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Corporate Playbook
Executive teambuilding begins in the kitchen at Blair House Inn.
By Michael Costa

Blair House Inn corporate cooking retreats
Cooking school retreats are a business-winning niche concept for the Blair House Inn. “When [executives] come here, it’s to create a bonding situation they feel is not present at their company,” says Co-owner Mike Schneider. “But that bonding does happen while working together in a kitchen, because everyone is contributing toward one goal.” [click to view gallery]

Vince Lombardi’s motivational musings inspired the Green Bay Packers to multiple championships in the 1960s. Although he died in 1970, his ideas still inspire others outside of football—including the owners of the Blair House Inn in Wimberley, Texas. At Blair House, about 30 minutes southwest of Austin, Lombardi’s wisdom forms the backbone of the 12-room country inn’s corporate teambuilding program.

“Lombardi’s philosophy of team play was based on individuals carrying out their assignments to be successful, which I think applies to cooking too,” says Mike Schneider, co-owner of the Blair House Inn. “Each person has to complete their job on time for dinner to be successful, and it can be taught to [meeting attendees] in the kitchen.”

Initially, Schneider, along with co-owner and wife Vickie, focused on leisure guests when starting their multi-day cooking school about eight years ago. Positive press and word of mouth followed, including a Food Network feature about the inn’s Texas BBQ Camp. “Weekends are full here, so our challenge is to fill mid-week. That’s when our cooking school works best for us,” says Schneider.

Approximately three years later, cooking retreats for corporate groups were introduced as a way to build on that early success. “The biggest thing for us is it creates a point of difference from other operations, especially around Texas,” says Vickie Schneider. “We’re hands-on—that’s our niche.”

“Hands-on” at Blair House means “90 percent for the student and about 10 percent demonstration by me,” says Executive Chef Norris Sebastian. “In my past, it was the opposite, so this is new and fun for me.”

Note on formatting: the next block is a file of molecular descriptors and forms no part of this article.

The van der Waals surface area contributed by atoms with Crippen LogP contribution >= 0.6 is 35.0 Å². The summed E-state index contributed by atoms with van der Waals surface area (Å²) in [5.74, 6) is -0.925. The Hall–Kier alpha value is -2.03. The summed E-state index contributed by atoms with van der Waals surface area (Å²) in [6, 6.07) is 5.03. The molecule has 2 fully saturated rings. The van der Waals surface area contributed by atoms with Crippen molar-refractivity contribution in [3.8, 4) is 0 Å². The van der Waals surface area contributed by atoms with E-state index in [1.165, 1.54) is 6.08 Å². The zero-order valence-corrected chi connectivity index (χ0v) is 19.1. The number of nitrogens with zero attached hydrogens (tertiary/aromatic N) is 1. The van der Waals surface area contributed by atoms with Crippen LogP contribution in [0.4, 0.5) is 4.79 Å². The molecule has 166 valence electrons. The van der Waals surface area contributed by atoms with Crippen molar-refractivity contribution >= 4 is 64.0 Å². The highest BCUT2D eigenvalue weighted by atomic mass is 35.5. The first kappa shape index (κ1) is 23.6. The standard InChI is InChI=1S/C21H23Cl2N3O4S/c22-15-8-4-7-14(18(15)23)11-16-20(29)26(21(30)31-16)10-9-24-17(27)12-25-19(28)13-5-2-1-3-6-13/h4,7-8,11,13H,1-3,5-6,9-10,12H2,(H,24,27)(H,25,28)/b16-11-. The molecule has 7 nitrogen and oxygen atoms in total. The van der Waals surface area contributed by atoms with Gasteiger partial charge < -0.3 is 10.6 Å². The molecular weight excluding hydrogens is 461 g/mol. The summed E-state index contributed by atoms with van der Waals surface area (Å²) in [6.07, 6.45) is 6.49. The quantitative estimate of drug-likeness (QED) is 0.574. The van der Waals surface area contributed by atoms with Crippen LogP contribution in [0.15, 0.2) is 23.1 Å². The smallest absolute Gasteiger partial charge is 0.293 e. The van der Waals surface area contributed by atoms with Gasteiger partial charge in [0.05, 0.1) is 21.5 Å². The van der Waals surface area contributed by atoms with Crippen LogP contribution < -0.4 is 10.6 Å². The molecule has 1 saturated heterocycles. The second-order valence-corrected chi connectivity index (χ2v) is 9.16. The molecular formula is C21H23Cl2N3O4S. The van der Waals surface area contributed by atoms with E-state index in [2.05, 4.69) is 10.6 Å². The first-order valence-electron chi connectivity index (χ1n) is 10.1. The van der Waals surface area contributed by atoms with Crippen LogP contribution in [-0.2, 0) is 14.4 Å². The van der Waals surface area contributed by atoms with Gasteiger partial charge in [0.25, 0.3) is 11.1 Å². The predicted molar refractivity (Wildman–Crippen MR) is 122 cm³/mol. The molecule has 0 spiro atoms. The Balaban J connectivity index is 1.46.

Sebastian—who started his career with Four Seasons 25 years ago and was also the executive sous chef of AquaKnox restaurant at the Venetian in Las Vegas—is Blair House’s “coach” in the kitchen, assessing talent and assigning tasks to attendees, based on the menus they’ve selected.

Class size is limited to around 10 people due to the small footprint of Blair House’s kitchen, but this scenario also allows Sebastian to “coach” effectively should assistance be needed, which happens more often with business clients.

“With corporate groups, there’s usually someone that’s a little uncomfortable,” says Sebastian. “But once they’re working side-by-side on certain dishes, I think the time they spend in an intimate setting is beneficial when they return to the office.”

Because the classes are 90 percent hands-on, Sebastian says he’s always conscious of safety, whether it’s a knife, hot stove, or potentially volatile ingredients such as hot peppers.

“I can gauge someone quickly just by the way they walk around the kitchen or pick up a knife. I’m always making jokes and keeping everybody comfortable, and through that I figure out where people are in their skill level so I don’t have a novice doing something technical,” says Sebastian.

Relax and Return
A corporate group usually stays for two days, and companies often buy out the property for a retreat. Nine of the 12 rooms are stand-alone cottages, surrounded by 23 acres of scenic Texas Hill Country, with hiking trails, a pool, spa, and multiple outdoor lounge areas.

Attendees have more than a dozen menus to choose from, executing three to five courses each day, sometimes for both lunch and dinner. Seasonal and regional ingredients are sourced from around the Hill Country, and in addition to BBQ Camp, one of the most popular classes is Nuevo Texas Cuisine, where attendees make chipotle fettuccini, grilled catfish enchiladas, bread with local Shiner Bock and molasses, and more.

Because the calendar fills quickly with leisure travelers, Blair House hosts executive culinary retreats about once per quarter. The companies are often big names with high expectations: Tyson Foods (Dallas), Williams Gas Pipeline (Tulsa), Chaine des Rotisseurs (San Antonio), and Texas Performing Arts (Austin), to name a few.

Those at Blair House know those high expectations have been met if they see repeat business. Being a 12-room inn means they won’t be hosting a larger group later, but they will see those corporate influencers and their employees return with their families as leisure travelers. Schneider says approximately 60 percent of their business comes from return bookings.

Before opening Blair House, Schneider spent 13 years at multiple Hyatt properties, working in F&B, purchasing, and as a general manager. He says for a larger hotel, offering smaller, managementonly cooking retreats can have a huge impact on business later. A rebooking might include a few hundred or a few thousand employees for a multi-day conference.

“When [executives] come here, it’s to create a bonding situation they feel is not present at their company,” says Schneider. “But that bonding does happen while working together in a kitchen, because everyone is contributing toward one goal.”

Michael Costa is industry relations editor for Hotel F&B.

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